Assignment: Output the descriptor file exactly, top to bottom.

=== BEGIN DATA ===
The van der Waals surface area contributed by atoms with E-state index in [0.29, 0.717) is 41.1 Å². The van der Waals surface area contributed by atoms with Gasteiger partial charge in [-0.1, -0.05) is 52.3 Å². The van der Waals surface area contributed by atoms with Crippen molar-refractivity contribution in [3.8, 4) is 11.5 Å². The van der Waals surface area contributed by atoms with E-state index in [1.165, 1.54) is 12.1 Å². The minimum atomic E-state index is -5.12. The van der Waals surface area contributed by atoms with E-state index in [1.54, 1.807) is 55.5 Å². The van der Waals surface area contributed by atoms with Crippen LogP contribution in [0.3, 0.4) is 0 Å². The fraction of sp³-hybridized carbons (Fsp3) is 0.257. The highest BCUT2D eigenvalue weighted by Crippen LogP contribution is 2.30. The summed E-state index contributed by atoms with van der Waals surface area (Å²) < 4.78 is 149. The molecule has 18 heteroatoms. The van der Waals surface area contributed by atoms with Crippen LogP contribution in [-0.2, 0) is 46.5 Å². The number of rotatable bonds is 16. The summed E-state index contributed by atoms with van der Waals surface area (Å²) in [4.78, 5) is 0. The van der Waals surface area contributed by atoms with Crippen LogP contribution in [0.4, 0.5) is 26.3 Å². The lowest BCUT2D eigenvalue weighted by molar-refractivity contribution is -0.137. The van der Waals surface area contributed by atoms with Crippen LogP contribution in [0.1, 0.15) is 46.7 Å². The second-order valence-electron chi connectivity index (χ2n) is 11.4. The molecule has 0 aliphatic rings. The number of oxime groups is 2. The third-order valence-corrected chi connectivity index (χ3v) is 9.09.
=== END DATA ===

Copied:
The van der Waals surface area contributed by atoms with E-state index in [0.29, 0.717) is 41.1 Å². The van der Waals surface area contributed by atoms with Gasteiger partial charge in [-0.1, -0.05) is 52.3 Å². The van der Waals surface area contributed by atoms with Crippen molar-refractivity contribution in [3.8, 4) is 11.5 Å². The van der Waals surface area contributed by atoms with E-state index in [1.165, 1.54) is 12.1 Å². The minimum atomic E-state index is -5.12. The van der Waals surface area contributed by atoms with E-state index in [1.54, 1.807) is 55.5 Å². The van der Waals surface area contributed by atoms with Crippen LogP contribution in [0.3, 0.4) is 0 Å². The fraction of sp³-hybridized carbons (Fsp3) is 0.257. The highest BCUT2D eigenvalue weighted by Crippen LogP contribution is 2.30. The summed E-state index contributed by atoms with van der Waals surface area (Å²) < 4.78 is 149. The molecule has 18 heteroatoms. The van der Waals surface area contributed by atoms with Crippen LogP contribution in [-0.2, 0) is 46.5 Å². The number of rotatable bonds is 16. The summed E-state index contributed by atoms with van der Waals surface area (Å²) in [4.78, 5) is 0. The van der Waals surface area contributed by atoms with Crippen LogP contribution in [0.4, 0.5) is 26.3 Å². The lowest BCUT2D eigenvalue weighted by molar-refractivity contribution is -0.137. The van der Waals surface area contributed by atoms with Crippen LogP contribution in [0.1, 0.15) is 46.7 Å². The second-order valence-electron chi connectivity index (χ2n) is 11.4. The molecule has 0 aliphatic rings. The number of oxime groups is 2. The third-order valence-corrected chi connectivity index (χ3v) is 9.09.